Data-compression with playing cards

Tim sends us, "A way of encoding binary numbers into playing cards that I thought up. It usually allows many more bits than there are cards. The method can also store binary encoded letters of the English alphabet at less than 2 cards per letter on average, and has a theoretical ability to do less than 1 card per letter."

Tim isn't sure if his method of data-compression is novel or not, and neither am I. If you know of related work, please add it in the comments.

The method treats cards as representing a 1 or 0. Its ability to store more data than just 52 bits comes from the way that cards which can have their position deduced by examining the rest of the pack can be taken out and reused to encode more data.

The data in the cards can also be encrypted to the level of a one-time pad.

I don't know if the method is any use outside of being an interesting mathematical puzzle. It's fairly simple, but I haven't heard of the method anywhere else so I'd be interested to know if I'm the first person to think of it. If not I'd love to know who else has thought of it.

The Implied Card Method for Encoding Data Into Playing Cards. (Thanks, Tim!)

(Image: Six of hearts, a Creative Commons Attribution Share-Alike (2.0) image from leehaywood's photostream)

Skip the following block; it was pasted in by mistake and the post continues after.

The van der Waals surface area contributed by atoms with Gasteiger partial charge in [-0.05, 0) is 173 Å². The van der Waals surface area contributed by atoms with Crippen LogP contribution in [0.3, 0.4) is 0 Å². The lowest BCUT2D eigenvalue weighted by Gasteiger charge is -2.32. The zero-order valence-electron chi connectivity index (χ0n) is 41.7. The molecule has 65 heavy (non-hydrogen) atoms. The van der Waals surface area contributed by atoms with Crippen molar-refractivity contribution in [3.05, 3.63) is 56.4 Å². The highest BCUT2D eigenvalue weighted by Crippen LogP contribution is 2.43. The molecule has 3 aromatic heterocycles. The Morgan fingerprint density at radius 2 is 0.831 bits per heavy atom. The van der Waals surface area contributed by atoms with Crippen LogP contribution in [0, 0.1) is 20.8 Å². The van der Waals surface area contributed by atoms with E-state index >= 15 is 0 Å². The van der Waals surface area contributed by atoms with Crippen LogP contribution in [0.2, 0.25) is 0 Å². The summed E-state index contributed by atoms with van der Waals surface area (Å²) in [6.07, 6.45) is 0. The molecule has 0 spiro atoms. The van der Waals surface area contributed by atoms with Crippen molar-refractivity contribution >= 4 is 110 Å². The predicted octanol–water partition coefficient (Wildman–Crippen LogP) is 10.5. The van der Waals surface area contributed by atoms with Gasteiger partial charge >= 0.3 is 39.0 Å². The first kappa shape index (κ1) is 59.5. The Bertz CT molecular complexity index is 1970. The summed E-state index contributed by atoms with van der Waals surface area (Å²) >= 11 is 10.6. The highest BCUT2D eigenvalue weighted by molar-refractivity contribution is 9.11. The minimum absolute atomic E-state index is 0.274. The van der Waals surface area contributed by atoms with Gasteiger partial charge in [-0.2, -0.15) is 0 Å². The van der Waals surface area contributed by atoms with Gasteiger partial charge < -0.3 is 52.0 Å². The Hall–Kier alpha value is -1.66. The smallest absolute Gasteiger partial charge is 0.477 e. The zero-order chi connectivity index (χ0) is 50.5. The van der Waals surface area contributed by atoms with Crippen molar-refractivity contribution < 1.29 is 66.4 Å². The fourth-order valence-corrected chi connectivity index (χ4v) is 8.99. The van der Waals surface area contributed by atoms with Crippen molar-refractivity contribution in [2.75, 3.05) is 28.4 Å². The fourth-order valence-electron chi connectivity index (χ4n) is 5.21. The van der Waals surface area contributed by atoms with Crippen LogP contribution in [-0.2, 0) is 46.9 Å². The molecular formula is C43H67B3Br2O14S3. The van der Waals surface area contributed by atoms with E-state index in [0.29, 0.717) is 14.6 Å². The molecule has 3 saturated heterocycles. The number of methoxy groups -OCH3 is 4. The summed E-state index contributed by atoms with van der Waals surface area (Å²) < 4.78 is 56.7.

Notable Replies

  1. I have a way. You take a binary document, express it in base 10, add a decimal point in front and make a notch on a stick that far along the stick (assuming the stick is of unit length)


    All of human knowledge reduced to a notch on a stick!


  2. I wouldn't categorize it as "compression", but yeah, you can actually store a lot of data in the state of a deck of cards. There are 52! possible orderings, which means that you can encode slightly more than 225 bits of data with card order. You could add an extra 52 bits if you encode more information in whether the cards are forwards/backwards.

  3. There are 52! ways to arrange a deck of cards. Any particular arrangement can be seen as the representation of a number written in a variable base system. The rightmost digit is units, and it has 52 possible numerals from 0 to 51. The next digit to the left is 52s, and its possible numerals are 0 to 50. The next digit to the left is (52 x 51)'s, and its possible numerals are 0 to 49. The next digit to the left is (52 x 51 x 50)'s, and its possible numerals are 0 to 48. (To pull this off, number your cards zero to 51; as you use each one, renumber the rest to eliminate the gap.)

    Thus, we can encode any integer between 0 and (52! -1) with a deck of cards. That's ln(52!) / ln(2) bits, which gives us 225 bits free and clear. What sort of message you can wedge into 225 bits is a separate problem than how many bits a deck of playing cards can represent, but with no compression at all, 5 bits a character gives us 26 letters plus a little punctuation, and our 225 bits gets us 45 of these characters.

  4. You assumed it was more than that? Hubris.

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